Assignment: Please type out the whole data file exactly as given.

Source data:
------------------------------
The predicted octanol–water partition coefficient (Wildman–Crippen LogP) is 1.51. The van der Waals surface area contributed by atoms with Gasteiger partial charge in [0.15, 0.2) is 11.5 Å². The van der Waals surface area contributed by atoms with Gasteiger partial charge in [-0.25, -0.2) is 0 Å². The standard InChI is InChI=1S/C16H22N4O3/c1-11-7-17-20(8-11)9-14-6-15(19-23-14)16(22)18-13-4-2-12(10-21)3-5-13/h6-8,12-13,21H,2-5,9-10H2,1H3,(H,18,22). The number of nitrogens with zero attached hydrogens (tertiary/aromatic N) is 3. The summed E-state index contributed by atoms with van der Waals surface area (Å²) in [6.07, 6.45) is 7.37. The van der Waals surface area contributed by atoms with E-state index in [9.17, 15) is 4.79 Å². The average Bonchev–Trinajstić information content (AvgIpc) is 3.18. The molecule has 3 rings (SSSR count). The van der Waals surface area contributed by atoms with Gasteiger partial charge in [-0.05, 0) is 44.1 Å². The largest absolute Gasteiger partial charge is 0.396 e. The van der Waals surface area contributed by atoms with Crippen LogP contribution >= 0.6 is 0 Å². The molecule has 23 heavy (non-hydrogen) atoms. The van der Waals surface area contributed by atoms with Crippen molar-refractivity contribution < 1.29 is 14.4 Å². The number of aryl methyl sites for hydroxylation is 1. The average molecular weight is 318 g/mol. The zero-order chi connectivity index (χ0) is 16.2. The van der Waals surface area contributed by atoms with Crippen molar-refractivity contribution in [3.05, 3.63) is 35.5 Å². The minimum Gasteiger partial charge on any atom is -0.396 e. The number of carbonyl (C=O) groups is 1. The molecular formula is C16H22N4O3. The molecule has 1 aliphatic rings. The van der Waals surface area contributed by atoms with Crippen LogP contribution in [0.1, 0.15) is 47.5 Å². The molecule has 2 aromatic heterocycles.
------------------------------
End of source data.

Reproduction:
The predicted octanol–water partition coefficient (Wildman–Crippen LogP) is 1.51. The van der Waals surface area contributed by atoms with Gasteiger partial charge in [0.15, 0.2) is 11.5 Å². The van der Waals surface area contributed by atoms with Gasteiger partial charge in [-0.25, -0.2) is 0 Å². The standard InChI is InChI=1S/C16H22N4O3/c1-11-7-17-20(8-11)9-14-6-15(19-23-14)16(22)18-13-4-2-12(10-21)3-5-13/h6-8,12-13,21H,2-5,9-10H2,1H3,(H,18,22). The number of nitrogens with zero attached hydrogens (tertiary/aromatic N) is 3. The summed E-state index contributed by atoms with van der Waals surface area (Å²) in [6.07, 6.45) is 7.37. The van der Waals surface area contributed by atoms with E-state index in [9.17, 15) is 4.79 Å². The average Bonchev–Trinajstić information content (AvgIpc) is 3.18. The molecule has 3 rings (SSSR count). The van der Waals surface area contributed by atoms with Gasteiger partial charge in [-0.05, 0) is 44.1 Å². The largest absolute Gasteiger partial charge is 0.396 e. The van der Waals surface area contributed by atoms with Crippen LogP contribution >= 0.6 is 0 Å². The molecule has 23 heavy (non-hydrogen) atoms. The van der Waals surface area contributed by atoms with Crippen molar-refractivity contribution < 1.29 is 14.4 Å². The number of aryl methyl sites for hydroxylation is 1. The average molecular weight is 318 g/mol. The zero-order chi connectivity index (χ0) is 16.2. The van der Waals surface area contributed by atoms with Crippen molar-refractivity contribution in [3.05, 3.63) is 35.5 Å². The minimum Gasteiger partial charge on any atom is -0.396 e. The number of carbonyl (C=O) groups is 1. The molecular formula is C16H22N4O3. The molecule has 1 aliphatic rings. The van der Waals surface area contributed by atoms with Crippen LogP contribution in [0.1, 0.15) is 47.5 Å². The molecule has 2 aromatic heterocycles.